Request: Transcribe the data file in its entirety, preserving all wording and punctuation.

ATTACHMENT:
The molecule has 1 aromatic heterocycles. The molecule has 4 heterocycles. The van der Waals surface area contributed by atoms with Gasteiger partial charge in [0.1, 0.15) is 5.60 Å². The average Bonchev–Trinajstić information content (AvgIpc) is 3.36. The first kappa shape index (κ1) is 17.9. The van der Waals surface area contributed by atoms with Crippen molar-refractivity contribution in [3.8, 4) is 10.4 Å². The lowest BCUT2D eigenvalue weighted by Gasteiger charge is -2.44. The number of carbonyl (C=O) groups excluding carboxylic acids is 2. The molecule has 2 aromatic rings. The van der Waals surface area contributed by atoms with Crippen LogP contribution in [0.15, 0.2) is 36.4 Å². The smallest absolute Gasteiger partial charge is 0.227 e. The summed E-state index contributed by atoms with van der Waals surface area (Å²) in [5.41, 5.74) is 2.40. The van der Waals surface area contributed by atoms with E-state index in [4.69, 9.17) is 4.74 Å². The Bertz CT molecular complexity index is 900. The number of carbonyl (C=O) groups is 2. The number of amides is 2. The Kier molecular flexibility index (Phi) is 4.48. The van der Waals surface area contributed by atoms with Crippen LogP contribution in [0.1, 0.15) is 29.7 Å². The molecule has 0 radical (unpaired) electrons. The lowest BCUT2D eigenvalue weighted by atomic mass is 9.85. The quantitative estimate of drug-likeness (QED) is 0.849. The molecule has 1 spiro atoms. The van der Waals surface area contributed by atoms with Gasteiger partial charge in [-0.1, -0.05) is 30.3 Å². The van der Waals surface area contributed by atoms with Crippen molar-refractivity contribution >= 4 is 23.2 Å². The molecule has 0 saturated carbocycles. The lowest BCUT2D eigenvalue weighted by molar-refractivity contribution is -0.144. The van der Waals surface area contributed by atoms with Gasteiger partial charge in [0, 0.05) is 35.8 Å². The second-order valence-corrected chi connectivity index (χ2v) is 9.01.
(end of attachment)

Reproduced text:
The molecule has 1 aromatic heterocycles. The molecule has 4 heterocycles. The van der Waals surface area contributed by atoms with Gasteiger partial charge in [0.1, 0.15) is 5.60 Å². The average Bonchev–Trinajstić information content (AvgIpc) is 3.36. The first kappa shape index (κ1) is 17.9. The van der Waals surface area contributed by atoms with Crippen molar-refractivity contribution in [3.8, 4) is 10.4 Å². The lowest BCUT2D eigenvalue weighted by Gasteiger charge is -2.44. The number of carbonyl (C=O) groups excluding carboxylic acids is 2. The molecule has 2 aromatic rings. The van der Waals surface area contributed by atoms with Crippen LogP contribution in [0.15, 0.2) is 36.4 Å². The smallest absolute Gasteiger partial charge is 0.227 e. The summed E-state index contributed by atoms with van der Waals surface area (Å²) in [5.41, 5.74) is 2.40. The van der Waals surface area contributed by atoms with E-state index in [4.69, 9.17) is 4.74 Å². The Bertz CT molecular complexity index is 900. The number of carbonyl (C=O) groups is 2. The number of amides is 2. The Kier molecular flexibility index (Phi) is 4.48. The van der Waals surface area contributed by atoms with Crippen LogP contribution in [0.1, 0.15) is 29.7 Å². The molecule has 0 radical (unpaired) electrons. The lowest BCUT2D eigenvalue weighted by atomic mass is 9.85. The quantitative estimate of drug-likeness (QED) is 0.849. The molecule has 1 spiro atoms. The van der Waals surface area contributed by atoms with Gasteiger partial charge in [-0.1, -0.05) is 30.3 Å². The van der Waals surface area contributed by atoms with Crippen molar-refractivity contribution >= 4 is 23.2 Å². The molecule has 0 saturated carbocycles. The lowest BCUT2D eigenvalue weighted by molar-refractivity contribution is -0.144. The van der Waals surface area contributed by atoms with Gasteiger partial charge in [0, 0.05) is 35.8 Å². The second-order valence-corrected chi connectivity index (χ2v) is 9.01.